Yesterday we saw another entrant in the emerging class of 13″ tablets. The HANNSpad has a screen about three inches larger than the full size iPad (10″)… and it has to make you wonder, how large can tablets get?
We’re increasingly seeing screens grow larger and larger. This is great for your TV – as you don’t have to carry it around with you… but are we not reaching a point where portability is becoming sacrificed? Would you really carry around a 13″ tablet when a fully blown laptop would take up about the same amount of space in your bag?
The case for
A bigger screen means that a tablet becomes an even better option for watching HD content. So if you’ve got a HD video to play – it’ll look better on a 13″ tablet, rather than you 4″ phone.
There’s also a very obvious example: if you’ve got big hands then a big tablet could be good for you. I’m not even joking. Rather than poking at the screen with the shovels on the ends of your arms, and not being able to mash the button you’re looking for – a bigger screen will increase the size of everything on screen. Perfect if playing Candy Crush on the Nexus 7 is a bit too fiddly.
The case against
Frankly – something so large could be unwieldy. I realise that I’m in danger of being one of those people who would have said 20 years ago “Why would you need a TV bigger than 20 inches?” – but surely there’s a limit to just how big a portable device can be?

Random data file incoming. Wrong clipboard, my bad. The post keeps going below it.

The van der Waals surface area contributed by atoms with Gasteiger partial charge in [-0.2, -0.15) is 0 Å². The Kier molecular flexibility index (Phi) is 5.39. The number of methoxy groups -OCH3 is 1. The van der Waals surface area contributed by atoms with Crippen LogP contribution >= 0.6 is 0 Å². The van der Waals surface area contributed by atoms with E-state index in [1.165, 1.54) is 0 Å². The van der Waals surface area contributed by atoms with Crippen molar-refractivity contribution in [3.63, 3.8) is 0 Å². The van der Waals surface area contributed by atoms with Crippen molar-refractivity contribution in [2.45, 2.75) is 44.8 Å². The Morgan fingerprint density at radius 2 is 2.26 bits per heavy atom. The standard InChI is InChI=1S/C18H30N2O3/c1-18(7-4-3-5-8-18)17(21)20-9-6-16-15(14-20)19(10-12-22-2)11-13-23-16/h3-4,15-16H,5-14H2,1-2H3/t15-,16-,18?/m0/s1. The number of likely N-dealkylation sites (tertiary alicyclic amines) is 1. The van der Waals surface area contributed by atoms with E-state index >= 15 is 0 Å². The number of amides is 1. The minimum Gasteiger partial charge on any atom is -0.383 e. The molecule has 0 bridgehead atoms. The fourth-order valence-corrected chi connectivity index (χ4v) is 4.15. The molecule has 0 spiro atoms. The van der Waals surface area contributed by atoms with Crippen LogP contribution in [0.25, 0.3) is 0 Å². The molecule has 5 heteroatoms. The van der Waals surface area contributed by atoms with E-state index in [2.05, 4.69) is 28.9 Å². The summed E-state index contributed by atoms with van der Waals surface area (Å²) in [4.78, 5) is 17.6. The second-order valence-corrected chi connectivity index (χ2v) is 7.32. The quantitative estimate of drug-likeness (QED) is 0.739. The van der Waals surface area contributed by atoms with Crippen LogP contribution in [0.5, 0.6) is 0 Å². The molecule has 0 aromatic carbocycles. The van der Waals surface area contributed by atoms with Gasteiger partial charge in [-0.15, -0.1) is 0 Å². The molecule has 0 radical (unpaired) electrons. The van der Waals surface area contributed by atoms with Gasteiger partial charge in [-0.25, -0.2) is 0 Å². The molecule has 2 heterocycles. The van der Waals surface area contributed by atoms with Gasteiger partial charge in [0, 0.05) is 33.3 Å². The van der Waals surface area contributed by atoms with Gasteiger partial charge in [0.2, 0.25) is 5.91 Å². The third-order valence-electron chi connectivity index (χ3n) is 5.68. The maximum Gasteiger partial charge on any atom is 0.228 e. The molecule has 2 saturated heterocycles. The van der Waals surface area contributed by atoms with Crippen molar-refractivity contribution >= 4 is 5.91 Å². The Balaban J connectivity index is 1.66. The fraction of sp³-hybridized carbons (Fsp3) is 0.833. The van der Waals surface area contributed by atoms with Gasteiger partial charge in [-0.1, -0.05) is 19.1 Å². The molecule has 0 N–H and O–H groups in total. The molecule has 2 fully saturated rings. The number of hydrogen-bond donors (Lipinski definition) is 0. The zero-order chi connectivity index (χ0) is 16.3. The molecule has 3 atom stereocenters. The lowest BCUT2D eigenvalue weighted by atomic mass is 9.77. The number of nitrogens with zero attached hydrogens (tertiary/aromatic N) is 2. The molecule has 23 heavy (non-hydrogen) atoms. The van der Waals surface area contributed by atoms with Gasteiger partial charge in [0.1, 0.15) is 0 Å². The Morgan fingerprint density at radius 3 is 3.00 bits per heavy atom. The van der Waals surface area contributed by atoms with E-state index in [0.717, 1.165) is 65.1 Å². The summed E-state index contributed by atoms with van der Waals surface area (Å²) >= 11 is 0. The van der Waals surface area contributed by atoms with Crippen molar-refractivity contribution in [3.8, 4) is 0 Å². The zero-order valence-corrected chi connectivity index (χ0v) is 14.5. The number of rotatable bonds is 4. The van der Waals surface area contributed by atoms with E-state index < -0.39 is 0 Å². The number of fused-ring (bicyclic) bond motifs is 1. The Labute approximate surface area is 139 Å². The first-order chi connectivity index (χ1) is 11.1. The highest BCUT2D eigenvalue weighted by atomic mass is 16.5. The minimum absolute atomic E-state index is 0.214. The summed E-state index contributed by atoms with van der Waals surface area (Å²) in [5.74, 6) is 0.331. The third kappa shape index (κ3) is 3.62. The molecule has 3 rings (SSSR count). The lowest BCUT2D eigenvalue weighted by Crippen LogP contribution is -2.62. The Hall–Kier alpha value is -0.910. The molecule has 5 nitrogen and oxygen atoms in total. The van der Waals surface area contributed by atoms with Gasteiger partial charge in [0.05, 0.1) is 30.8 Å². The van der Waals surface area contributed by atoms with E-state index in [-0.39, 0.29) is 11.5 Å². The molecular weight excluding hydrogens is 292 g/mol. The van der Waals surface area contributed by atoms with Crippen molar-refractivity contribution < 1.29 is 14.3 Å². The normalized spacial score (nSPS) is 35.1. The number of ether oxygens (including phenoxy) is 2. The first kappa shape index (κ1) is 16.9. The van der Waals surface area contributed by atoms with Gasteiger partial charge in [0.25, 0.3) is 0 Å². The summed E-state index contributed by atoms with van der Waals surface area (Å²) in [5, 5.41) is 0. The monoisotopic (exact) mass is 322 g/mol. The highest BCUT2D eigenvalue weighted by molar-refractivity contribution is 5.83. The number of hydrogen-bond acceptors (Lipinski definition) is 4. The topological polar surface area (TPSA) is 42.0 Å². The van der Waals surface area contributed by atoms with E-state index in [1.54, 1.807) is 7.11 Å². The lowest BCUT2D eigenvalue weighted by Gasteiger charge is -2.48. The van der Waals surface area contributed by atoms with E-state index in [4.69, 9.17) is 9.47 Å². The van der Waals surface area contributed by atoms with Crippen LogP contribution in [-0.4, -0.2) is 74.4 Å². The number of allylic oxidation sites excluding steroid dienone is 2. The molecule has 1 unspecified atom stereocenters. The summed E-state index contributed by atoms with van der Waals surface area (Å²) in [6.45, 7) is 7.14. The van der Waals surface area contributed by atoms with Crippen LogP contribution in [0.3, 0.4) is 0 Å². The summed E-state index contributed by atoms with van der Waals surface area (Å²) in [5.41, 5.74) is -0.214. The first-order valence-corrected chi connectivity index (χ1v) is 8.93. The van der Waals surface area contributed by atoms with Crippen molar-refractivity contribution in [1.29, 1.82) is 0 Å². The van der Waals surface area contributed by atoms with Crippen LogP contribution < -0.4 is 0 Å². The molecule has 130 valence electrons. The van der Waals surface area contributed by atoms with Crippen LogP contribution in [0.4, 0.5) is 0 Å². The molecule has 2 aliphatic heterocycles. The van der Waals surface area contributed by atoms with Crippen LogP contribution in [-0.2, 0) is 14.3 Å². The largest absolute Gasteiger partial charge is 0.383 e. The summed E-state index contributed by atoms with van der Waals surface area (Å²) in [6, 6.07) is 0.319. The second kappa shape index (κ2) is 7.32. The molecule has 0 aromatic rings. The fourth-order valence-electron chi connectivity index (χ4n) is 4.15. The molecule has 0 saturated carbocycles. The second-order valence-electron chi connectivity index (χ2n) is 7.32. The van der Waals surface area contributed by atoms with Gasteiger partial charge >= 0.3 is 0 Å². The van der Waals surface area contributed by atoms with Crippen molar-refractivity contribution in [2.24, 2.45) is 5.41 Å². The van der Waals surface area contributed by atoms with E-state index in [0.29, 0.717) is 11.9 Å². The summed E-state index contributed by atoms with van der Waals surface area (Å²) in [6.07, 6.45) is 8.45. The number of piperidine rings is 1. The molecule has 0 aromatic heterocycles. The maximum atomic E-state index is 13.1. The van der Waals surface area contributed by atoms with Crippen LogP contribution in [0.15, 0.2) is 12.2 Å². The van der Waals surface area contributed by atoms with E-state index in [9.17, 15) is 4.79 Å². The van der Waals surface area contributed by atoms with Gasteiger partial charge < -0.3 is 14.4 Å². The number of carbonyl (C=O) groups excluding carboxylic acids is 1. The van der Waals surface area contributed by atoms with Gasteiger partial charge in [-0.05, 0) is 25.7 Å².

As mobile phones have grown larger, and “phablets” have become not just a horrible word but a class of device – we’ve already started to see some subtle questioning of whether size actually is everything. Case in point – look at the Galaxy Note 3 – a phablet with a large 6″ screen. To make it more user friendly though, there’s also a “small” mode, which shrinks the screen down to the size of that of a normal mobile phone – so you can operate it with one hand. So what’s the point of that extra space?
Similarly – 7″ tablets (like the Nexus 7 or Kindle Fire) are popular because you can pretty much reach everywhere on the screen with your thumbs, when you hold it like a book – with a 13″ screen, unless you’re some sort of freak of nature you’ll have to lift your hands up.
I’d bet that battery life is going to be sacrificed too. The biggest drain on a device’s battery tends to be the screen – keeping that big rectangle brightly lit for several hours is exhausting. And obviously if you increase the screen’s size, then that requires more energy than something smaller.
Similarly – generating all of those HD graphics are going to be more processor intensive – which will draw more power compared to similar SD devices. So don’t be surprised if you’re looking around for a plug socket sooner than smaller tablet users. And screen size isn’t everything for HD – pixel density is also important. On the new Handspree 13″, the screen resolution is only 1280×800 – compare this to the 10″ iPad’s 2048×1536 display – meaning that images on the latter’s screen are crisp – and arguably indistinguishable from, say, the printed page.
As you might have guessed… I’m yet to be convinced. As history has repeatedly taught us, size isn’t everything – especially when devices are designed to be used whilst mobile. Maybe it is just as easy to carry around a 13″ tablet? But then what about when we inevitably start seeing 16″ or 20″ tablets? At some point we’ll have gone too far, right?
By James O'Malley | November 13th, 2013